This is an incredible quote because it enables me to enjoy my victories more, bounce back from my failures quickly and be more mindful along the way. For victories, I know that even if there was a bit of perceived luck involved, it was my previous actions to inevitably lead to that event.

For my failures, I am able to learn from them immediately because I take responsibility and reflect on how I could have prevented the negative situation so that it never happens again. From there, I change a good thing into a bad thing by approaching the negative situation from a new clever angle. For example, when we were disapproved by Google several years ago and lost millions as a result, we responded by improving our screening processes, diversifying our revenue streams and partnering with a fraud suppression company to prevent this issue from happening again. As a result, we have re-built the company to be more sustainable and resilient than ever. It ended up being a blessing in disguise!

You are a person of great influence. If you could inspire a movement that would bring the most amount of good to the most amount of people, what would that be? You never know what your idea can trigger. 🙂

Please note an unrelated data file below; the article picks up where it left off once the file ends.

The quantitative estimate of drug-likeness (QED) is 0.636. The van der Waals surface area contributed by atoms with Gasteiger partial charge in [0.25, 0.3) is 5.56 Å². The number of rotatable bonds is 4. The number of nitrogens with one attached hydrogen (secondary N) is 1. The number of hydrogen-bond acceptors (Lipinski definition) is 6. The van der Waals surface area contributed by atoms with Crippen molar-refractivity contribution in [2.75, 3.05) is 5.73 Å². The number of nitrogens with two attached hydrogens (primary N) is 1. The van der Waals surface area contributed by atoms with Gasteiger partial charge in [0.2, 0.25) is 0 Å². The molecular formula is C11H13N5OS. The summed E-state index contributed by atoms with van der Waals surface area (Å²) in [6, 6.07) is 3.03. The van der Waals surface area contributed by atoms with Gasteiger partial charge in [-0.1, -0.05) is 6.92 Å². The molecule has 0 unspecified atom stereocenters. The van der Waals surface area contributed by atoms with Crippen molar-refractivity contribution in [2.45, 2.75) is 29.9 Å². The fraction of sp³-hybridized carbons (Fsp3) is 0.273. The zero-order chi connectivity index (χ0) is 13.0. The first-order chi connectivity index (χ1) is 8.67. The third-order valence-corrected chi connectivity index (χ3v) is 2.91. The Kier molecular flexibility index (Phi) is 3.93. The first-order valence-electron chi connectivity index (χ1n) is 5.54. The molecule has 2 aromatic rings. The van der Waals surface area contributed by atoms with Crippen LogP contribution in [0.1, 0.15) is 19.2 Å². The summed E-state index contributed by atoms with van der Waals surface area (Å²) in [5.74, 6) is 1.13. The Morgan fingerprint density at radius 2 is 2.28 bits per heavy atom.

We have proven that it is possible to run an effective business without any offices and over 120 full-time team members. Location and schedule freedom has shown to be competitive advantages for us in an industry where that is rarely offered. As a result, we have been able to acquire incredible talent, minimize turnover, out-innovate competitors and better tailor to international publisher partners.

The trend of remote working has been trending as expectations for in-office work has decreased. I believe in the next ten years when someone mentions a new business, the next common question is: “Is that business location dependent or independent?”

Thank you so much for these insights! This was so inspiring!


About the Author:

After 15 years working in Commercial Real Estate in New York City, Ashley Graber changed the coast she lived on and the direction of her life from Real Estate to the worlds of Psychology and Meditation & Mindfulness. Ashley came to these practices after getting sober and in the decade plus since, she now runs a busy mindfulness based psychotherapy practice at Yale Street Therapy in Santa Monica, CA where she see adults and children and speaks on the benefits of meditation and mindfulness practices.

Ashley is an Owner and Director of Curriculum for the next generation meditation app & mindfulness company ‘Evenflow’ and launched the company’s one to one online mindfulness mentoring program. Ashley also educates teachers and administrators in schools and presents in businesses across Santa Monica and Los Angeles.